Photograph stacks of whole specimens and diagnostic characters were taken with a Visionary Digital imaging system using a Canon EOS-1Ds camera. Stacks of images were combined by use of CombineZP software, and when appropriate, touch-up of images was conducted by use of Adobe Photoshop. Later images were stacked in Helicon focus and take using a Canon EOS70 and Helicon Remote to run a Stackshot motorized rail. Wherever possible, images of live flies were used to illustrate species habitus.

Distribution maps of species were created by use of Simplemappr open-access software (Shorthouse, 2010). The maps show specific localities (shown by dots) from various data sources (indicated by dot colour).

Locality Data
Distributional data were obtained from records of the University of Guelph Insect Collection (red dots on maps), the Canadian National Collection of Insects, Arachnids and Nematodes (yellow dot on maps), the late Benjamin A. Foote (green dots on maps), and from William L. Murphy (other institutions; purple dots on maps). Data from Benjamin A. Foote were included separately on maps to pay homage to his extensive personal collection of locality data for the Sciomyzidae family. William L. Murphy captured label data from specimens in the following collections:
CANADA: Ontario: Canadian National Collection of Insects, Arachnids and Nematodes (CNC), Ottawa; Great Lakes Forestry Centre (GLFC), Sault Ste. Marie; University of Guelph (DEBU), Guelph.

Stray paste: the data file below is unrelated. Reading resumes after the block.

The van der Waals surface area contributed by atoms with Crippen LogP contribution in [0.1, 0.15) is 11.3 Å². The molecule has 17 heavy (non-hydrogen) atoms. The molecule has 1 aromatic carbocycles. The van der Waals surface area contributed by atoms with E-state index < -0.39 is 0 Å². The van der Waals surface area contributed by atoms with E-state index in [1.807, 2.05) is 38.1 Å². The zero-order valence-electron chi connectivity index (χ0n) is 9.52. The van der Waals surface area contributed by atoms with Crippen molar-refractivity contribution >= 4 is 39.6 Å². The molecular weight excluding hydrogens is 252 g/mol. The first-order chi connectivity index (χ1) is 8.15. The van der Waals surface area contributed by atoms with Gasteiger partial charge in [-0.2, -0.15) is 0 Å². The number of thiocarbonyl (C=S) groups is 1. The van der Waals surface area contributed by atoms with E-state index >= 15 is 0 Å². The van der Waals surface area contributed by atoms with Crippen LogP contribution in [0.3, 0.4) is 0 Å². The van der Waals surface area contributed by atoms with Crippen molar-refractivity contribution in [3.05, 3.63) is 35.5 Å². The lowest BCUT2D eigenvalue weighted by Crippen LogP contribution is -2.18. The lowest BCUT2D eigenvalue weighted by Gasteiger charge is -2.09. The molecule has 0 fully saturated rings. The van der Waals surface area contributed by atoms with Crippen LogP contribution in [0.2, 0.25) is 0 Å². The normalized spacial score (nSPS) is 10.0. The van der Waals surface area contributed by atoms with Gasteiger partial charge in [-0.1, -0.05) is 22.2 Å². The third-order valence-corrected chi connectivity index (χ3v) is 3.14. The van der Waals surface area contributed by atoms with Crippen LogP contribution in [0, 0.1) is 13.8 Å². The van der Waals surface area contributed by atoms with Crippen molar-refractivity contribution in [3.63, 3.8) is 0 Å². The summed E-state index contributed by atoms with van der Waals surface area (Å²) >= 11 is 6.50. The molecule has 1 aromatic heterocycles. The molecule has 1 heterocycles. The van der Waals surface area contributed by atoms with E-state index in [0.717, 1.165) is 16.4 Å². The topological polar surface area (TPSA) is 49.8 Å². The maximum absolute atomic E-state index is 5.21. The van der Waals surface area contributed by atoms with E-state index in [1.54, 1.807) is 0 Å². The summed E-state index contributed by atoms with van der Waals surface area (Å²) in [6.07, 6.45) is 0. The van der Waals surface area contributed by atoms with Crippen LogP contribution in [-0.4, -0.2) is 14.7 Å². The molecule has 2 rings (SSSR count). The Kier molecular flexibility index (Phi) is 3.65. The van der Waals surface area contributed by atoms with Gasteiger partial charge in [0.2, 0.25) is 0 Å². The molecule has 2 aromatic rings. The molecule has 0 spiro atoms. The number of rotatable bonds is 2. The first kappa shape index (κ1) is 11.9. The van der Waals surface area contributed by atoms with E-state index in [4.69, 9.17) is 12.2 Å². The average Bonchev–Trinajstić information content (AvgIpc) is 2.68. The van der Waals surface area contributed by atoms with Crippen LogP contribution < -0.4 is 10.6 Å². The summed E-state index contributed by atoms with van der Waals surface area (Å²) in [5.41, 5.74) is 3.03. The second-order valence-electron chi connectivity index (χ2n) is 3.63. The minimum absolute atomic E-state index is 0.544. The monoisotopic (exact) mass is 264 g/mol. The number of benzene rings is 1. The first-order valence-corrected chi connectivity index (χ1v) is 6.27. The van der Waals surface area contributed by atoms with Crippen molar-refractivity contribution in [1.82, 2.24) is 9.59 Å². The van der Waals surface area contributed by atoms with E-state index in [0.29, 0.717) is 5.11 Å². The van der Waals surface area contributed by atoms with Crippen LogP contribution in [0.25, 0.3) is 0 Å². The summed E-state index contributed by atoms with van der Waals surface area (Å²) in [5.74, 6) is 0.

UNITED STATES: California: California Academy of Sciences (CAS), San Francisco; Essig Museum of Entomology (EMEC), University of California, Berkeley; Natural History Museum of Los Angeles County (NHM), Los Angeles. Connecticut: Peabody Museum of Natural History (PMNH), Yale University, New Haven. Delaware: University of Delaware (UDCC), Newark. Florida: Florida State Collection of Arthropods (FSCA), Gainesville. Illinois: Field Museum of Natural History (FMNH), Chicago; Illinois Natural History Survey (INHS), Champaign. Indiana: Purdue University (PURC), West Lafayette. Iowa: Iowa State University (ISUI), Ames. New Hampshire: University of New Hampshire (UNHC), Durham. New York: Cornell University Insect Collection (CUIC), Ithaca. Ohio: C.A. Triplehorn Insect Collection (OSUC), The Ohio State University, Columbus. Pennsylvania: Carnegie Museum of Natural History (CMNH), Pittsburgh; Pennsylvania Department of Agriculture (PADA), Harrisburg. Utah: Monte L. Bean Life Science Museum (BYU), Brigham Young University, Provo. Virginia: Virginia Polytechnic Institute and State University (VTEC), Blacksburg. Washington, DC: U.S. National Museum of Natural History (USNM), Smithsonian Institution.